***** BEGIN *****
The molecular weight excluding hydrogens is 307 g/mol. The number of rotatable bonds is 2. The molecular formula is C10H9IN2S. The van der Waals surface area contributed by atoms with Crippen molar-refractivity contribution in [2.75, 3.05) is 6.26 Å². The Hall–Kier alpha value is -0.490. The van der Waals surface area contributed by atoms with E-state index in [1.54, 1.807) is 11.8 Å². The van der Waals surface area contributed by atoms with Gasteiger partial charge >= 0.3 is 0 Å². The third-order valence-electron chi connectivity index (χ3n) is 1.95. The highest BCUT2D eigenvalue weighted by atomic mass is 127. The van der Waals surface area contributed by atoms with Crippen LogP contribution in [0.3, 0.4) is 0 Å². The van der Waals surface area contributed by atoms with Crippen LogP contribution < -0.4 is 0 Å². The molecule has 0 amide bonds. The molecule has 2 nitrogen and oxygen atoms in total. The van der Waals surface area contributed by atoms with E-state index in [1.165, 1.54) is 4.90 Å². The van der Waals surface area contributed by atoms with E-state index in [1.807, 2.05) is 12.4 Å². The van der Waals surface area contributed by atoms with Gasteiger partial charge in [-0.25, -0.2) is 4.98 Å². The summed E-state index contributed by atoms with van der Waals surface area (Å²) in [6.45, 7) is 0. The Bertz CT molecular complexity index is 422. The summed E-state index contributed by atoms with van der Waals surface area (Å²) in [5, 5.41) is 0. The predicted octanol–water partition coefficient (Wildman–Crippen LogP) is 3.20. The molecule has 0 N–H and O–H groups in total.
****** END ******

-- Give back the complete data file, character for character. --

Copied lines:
The molecular weight excluding hydrogens is 307 g/mol. The number of rotatable bonds is 2. The molecular formula is C10H9IN2S. The van der Waals surface area contributed by atoms with Crippen molar-refractivity contribution in [2.75, 3.05) is 6.26 Å². The Hall–Kier alpha value is -0.490. The van der Waals surface area contributed by atoms with E-state index in [1.54, 1.807) is 11.8 Å². The van der Waals surface area contributed by atoms with Gasteiger partial charge >= 0.3 is 0 Å². The third-order valence-electron chi connectivity index (χ3n) is 1.95. The highest BCUT2D eigenvalue weighted by atomic mass is 127. The van der Waals surface area contributed by atoms with Crippen LogP contribution in [0.3, 0.4) is 0 Å². The van der Waals surface area contributed by atoms with Crippen LogP contribution < -0.4 is 0 Å². The molecule has 0 amide bonds. The molecule has 2 nitrogen and oxygen atoms in total. The van der Waals surface area contributed by atoms with E-state index in [1.165, 1.54) is 4.90 Å². The van der Waals surface area contributed by atoms with E-state index in [1.807, 2.05) is 12.4 Å². The van der Waals surface area contributed by atoms with Gasteiger partial charge in [-0.25, -0.2) is 4.98 Å². The summed E-state index contributed by atoms with van der Waals surface area (Å²) in [6.45, 7) is 0. The Bertz CT molecular complexity index is 422. The summed E-state index contributed by atoms with van der Waals surface area (Å²) in [5, 5.41) is 0. The predicted octanol–water partition coefficient (Wildman–Crippen LogP) is 3.20. The molecule has 0 N–H and O–H groups in total.